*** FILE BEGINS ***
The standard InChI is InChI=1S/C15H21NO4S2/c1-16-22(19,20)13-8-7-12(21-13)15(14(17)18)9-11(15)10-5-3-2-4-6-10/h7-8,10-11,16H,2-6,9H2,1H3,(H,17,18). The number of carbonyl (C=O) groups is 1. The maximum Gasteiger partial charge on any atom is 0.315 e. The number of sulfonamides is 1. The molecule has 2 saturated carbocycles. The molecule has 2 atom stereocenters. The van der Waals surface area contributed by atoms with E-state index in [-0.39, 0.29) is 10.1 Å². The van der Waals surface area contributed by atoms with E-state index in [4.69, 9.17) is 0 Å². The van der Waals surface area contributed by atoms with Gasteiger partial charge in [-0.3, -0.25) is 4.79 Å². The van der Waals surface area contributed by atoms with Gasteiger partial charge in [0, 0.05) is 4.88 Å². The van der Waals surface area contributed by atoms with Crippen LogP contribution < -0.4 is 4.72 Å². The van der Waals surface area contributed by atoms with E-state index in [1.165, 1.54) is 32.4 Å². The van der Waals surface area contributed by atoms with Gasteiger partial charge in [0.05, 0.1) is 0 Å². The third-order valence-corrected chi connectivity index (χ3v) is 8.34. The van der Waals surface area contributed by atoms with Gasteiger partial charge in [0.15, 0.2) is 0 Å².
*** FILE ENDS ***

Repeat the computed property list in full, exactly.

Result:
The standard InChI is InChI=1S/C15H21NO4S2/c1-16-22(19,20)13-8-7-12(21-13)15(14(17)18)9-11(15)10-5-3-2-4-6-10/h7-8,10-11,16H,2-6,9H2,1H3,(H,17,18). The number of carbonyl (C=O) groups is 1. The maximum Gasteiger partial charge on any atom is 0.315 e. The number of sulfonamides is 1. The molecule has 2 saturated carbocycles. The molecule has 2 atom stereocenters. The van der Waals surface area contributed by atoms with E-state index in [-0.39, 0.29) is 10.1 Å². The van der Waals surface area contributed by atoms with E-state index in [4.69, 9.17) is 0 Å². The van der Waals surface area contributed by atoms with Gasteiger partial charge in [-0.3, -0.25) is 4.79 Å². The van der Waals surface area contributed by atoms with Gasteiger partial charge in [0, 0.05) is 4.88 Å². The van der Waals surface area contributed by atoms with Crippen LogP contribution < -0.4 is 4.72 Å². The van der Waals surface area contributed by atoms with E-state index in [1.165, 1.54) is 32.4 Å². The van der Waals surface area contributed by atoms with Gasteiger partial charge in [0.05, 0.1) is 0 Å². The third-order valence-corrected chi connectivity index (χ3v) is 8.34. The van der Waals surface area contributed by atoms with Gasteiger partial charge in [0.15, 0.2) is 0 Å².